This is interesting.
With little effort, one can compile quite a list of economic difficulties facing China: macroeconomic imbalances, an underdeveloped financial sector, inequalities in wages and across rural and urban areas, the demographic bulge, corruption, environmental problems, and more. Still, with all that said, its worth remembering that Chinas economy still has enormous potential upside. China started from such a low per capita GDP back in 1978 that even now, productivity levels are only about 20% of the U.S. level. In yet another JEP paper, "Understanding China’s Growth: Past, Present, and Future," Xiaodong Zhu points out that when Japan and Korea and Taiwan had their rapid spurts of economic growth in the [fixed typo in original] 1950s and 1960s and 1970s, they were essentially raising their productivity levels from 40-50% of the U.S. level up to 70-80% of the U.S. level. In other words, China is still far below the level that was the take-off point of rapid growth for countries like Japan, Korea and Taiwan. As Zhu points out, China is making enormous investments in education, physical capital investment, and research and development. In many ways, it is laying a framework for continued growth.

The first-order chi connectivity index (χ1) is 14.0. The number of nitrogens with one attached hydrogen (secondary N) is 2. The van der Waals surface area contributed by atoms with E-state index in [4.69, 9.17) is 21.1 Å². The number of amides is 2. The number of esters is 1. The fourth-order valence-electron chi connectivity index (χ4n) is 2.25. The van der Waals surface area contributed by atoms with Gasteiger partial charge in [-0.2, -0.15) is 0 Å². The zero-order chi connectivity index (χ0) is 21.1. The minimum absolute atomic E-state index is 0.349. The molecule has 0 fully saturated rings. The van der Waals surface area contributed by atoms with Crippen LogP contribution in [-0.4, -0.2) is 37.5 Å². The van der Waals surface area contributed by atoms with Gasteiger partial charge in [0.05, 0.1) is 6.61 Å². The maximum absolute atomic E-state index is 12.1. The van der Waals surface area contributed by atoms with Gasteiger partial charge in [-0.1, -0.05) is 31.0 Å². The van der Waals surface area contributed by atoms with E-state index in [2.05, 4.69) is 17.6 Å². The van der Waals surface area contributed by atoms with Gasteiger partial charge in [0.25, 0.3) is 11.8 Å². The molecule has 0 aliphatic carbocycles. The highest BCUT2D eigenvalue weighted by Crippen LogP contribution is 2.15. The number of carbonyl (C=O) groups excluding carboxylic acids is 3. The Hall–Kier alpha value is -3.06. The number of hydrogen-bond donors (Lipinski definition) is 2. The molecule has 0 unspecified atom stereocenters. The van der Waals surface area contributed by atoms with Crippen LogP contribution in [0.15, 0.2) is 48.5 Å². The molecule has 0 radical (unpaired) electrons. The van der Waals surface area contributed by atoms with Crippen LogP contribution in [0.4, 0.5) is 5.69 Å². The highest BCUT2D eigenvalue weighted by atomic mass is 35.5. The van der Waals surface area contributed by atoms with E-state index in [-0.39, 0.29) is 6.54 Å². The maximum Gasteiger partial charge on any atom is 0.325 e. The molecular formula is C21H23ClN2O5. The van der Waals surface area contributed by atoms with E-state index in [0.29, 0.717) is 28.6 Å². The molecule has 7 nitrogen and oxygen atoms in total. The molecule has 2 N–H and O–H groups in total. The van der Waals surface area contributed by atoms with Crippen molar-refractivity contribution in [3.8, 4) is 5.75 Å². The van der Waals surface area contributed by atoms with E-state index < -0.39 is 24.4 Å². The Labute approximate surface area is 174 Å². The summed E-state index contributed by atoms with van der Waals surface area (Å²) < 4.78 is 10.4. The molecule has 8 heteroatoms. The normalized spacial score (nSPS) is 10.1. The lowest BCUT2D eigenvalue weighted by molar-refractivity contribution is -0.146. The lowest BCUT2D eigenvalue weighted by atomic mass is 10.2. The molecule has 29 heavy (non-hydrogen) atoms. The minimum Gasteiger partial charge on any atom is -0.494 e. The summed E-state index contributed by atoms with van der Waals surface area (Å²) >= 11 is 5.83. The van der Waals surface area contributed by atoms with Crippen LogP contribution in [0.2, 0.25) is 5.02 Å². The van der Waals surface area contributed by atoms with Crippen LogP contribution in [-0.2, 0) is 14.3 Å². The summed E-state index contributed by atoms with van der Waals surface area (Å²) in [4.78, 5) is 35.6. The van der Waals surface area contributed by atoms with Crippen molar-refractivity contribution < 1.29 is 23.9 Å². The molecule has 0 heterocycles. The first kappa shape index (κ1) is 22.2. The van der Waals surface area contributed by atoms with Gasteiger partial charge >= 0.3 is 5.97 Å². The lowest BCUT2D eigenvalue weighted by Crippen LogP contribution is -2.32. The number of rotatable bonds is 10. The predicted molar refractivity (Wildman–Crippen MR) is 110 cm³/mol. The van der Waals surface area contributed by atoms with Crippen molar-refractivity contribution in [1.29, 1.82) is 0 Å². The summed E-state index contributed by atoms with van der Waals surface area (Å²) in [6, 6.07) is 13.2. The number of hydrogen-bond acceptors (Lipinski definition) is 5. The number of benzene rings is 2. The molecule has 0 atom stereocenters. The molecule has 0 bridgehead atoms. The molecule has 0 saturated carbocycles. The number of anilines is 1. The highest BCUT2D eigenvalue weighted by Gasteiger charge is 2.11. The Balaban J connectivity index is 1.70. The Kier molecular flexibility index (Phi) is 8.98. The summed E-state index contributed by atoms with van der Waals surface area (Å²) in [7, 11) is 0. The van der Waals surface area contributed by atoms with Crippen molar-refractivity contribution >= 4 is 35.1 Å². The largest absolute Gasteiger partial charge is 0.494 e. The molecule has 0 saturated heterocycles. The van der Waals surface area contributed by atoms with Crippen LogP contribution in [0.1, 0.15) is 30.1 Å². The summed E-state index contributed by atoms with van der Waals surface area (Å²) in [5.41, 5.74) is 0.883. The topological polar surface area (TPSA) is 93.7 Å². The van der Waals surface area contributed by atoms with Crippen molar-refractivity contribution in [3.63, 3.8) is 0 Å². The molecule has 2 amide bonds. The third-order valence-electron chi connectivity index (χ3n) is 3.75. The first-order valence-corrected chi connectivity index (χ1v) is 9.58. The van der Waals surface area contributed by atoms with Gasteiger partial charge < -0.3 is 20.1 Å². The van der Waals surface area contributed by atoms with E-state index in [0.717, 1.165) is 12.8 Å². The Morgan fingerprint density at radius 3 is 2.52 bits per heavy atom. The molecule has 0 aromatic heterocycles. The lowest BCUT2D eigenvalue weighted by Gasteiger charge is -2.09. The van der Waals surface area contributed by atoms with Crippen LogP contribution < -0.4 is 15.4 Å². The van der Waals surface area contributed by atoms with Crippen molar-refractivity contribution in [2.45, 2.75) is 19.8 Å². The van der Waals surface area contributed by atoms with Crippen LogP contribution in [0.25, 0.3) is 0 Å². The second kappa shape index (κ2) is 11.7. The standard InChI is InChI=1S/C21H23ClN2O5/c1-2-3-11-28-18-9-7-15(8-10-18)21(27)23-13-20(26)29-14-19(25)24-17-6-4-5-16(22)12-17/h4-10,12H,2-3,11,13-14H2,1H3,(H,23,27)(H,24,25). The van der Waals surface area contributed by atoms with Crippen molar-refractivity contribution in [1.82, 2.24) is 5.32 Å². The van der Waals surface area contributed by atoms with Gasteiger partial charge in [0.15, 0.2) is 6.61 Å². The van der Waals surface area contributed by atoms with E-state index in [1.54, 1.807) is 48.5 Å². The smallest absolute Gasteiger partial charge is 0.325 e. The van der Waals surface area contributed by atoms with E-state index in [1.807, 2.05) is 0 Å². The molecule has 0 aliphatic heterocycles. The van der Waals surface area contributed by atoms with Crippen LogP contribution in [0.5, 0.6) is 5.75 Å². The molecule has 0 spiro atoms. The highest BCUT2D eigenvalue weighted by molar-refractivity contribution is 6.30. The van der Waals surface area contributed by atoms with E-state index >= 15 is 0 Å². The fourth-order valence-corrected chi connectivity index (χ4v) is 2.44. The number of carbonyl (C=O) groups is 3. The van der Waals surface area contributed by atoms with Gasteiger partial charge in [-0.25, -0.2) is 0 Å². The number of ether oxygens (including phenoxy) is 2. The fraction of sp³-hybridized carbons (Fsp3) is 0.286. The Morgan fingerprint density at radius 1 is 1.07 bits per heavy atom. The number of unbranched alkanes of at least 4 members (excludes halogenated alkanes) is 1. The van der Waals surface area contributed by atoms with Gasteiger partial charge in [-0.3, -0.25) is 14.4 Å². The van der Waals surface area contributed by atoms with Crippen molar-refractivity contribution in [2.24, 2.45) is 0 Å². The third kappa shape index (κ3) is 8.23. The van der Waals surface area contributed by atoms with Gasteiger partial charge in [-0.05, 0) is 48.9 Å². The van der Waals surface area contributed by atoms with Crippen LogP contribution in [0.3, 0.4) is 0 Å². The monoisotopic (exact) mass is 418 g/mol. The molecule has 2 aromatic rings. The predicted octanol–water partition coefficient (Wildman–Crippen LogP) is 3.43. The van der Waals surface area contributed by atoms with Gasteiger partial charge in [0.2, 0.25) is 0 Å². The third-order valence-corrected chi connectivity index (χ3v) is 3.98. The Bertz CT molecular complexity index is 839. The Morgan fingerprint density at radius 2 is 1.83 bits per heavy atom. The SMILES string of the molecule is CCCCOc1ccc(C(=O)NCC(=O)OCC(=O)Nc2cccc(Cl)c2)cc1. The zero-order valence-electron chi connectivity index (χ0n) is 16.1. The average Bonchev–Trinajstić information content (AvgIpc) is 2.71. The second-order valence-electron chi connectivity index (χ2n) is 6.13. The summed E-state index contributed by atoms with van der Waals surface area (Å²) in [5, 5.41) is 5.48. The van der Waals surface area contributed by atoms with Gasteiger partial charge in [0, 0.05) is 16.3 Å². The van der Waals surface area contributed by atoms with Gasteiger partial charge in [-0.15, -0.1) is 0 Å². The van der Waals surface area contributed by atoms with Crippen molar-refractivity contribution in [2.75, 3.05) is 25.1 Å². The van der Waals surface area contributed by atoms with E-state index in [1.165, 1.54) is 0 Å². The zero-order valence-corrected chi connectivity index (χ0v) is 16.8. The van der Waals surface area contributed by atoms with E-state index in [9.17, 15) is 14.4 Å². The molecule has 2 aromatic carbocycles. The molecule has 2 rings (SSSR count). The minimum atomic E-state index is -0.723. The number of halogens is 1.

We agree with much of it. We were, however, never thinking that the transition started in any other way than is represented in the article. Let us say that the article is still understating the negatives with China's system. For one, their real-estate evaluation methods are very poor. They have a much larger bubble than even appears on paper, which is bad enough. Vacancies are not taken into account. That's why they financed so many ghost towns.